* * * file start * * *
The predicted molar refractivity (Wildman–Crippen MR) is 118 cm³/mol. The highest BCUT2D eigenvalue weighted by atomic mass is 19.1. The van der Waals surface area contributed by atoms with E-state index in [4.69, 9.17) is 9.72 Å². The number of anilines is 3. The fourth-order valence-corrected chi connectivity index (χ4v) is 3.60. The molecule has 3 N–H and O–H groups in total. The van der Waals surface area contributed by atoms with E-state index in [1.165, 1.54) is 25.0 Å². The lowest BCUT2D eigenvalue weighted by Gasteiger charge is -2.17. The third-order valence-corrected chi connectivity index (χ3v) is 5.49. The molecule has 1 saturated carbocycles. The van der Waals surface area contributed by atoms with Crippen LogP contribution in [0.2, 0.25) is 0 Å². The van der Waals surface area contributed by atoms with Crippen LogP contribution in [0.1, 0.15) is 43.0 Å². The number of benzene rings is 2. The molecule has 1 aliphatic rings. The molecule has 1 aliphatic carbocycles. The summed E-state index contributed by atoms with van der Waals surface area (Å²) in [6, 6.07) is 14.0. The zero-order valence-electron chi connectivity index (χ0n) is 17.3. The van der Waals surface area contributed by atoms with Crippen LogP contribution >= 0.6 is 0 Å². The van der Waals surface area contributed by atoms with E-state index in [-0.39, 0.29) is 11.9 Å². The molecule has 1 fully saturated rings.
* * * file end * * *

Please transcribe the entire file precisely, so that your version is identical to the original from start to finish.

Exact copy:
The predicted molar refractivity (Wildman–Crippen MR) is 118 cm³/mol. The highest BCUT2D eigenvalue weighted by atomic mass is 19.1. The van der Waals surface area contributed by atoms with E-state index in [4.69, 9.17) is 9.72 Å². The number of anilines is 3. The fourth-order valence-corrected chi connectivity index (χ4v) is 3.60. The molecule has 3 N–H and O–H groups in total. The van der Waals surface area contributed by atoms with E-state index in [1.165, 1.54) is 25.0 Å². The lowest BCUT2D eigenvalue weighted by Gasteiger charge is -2.17. The third-order valence-corrected chi connectivity index (χ3v) is 5.49. The molecule has 1 saturated carbocycles. The van der Waals surface area contributed by atoms with Crippen LogP contribution in [0.2, 0.25) is 0 Å². The van der Waals surface area contributed by atoms with Crippen LogP contribution in [0.1, 0.15) is 43.0 Å². The number of benzene rings is 2. The molecule has 1 aliphatic rings. The molecule has 1 aliphatic carbocycles. The summed E-state index contributed by atoms with van der Waals surface area (Å²) in [6, 6.07) is 14.0. The zero-order valence-electron chi connectivity index (χ0n) is 17.3. The van der Waals surface area contributed by atoms with Crippen LogP contribution >= 0.6 is 0 Å². The van der Waals surface area contributed by atoms with E-state index in [-0.39, 0.29) is 11.9 Å². The molecule has 1 fully saturated rings.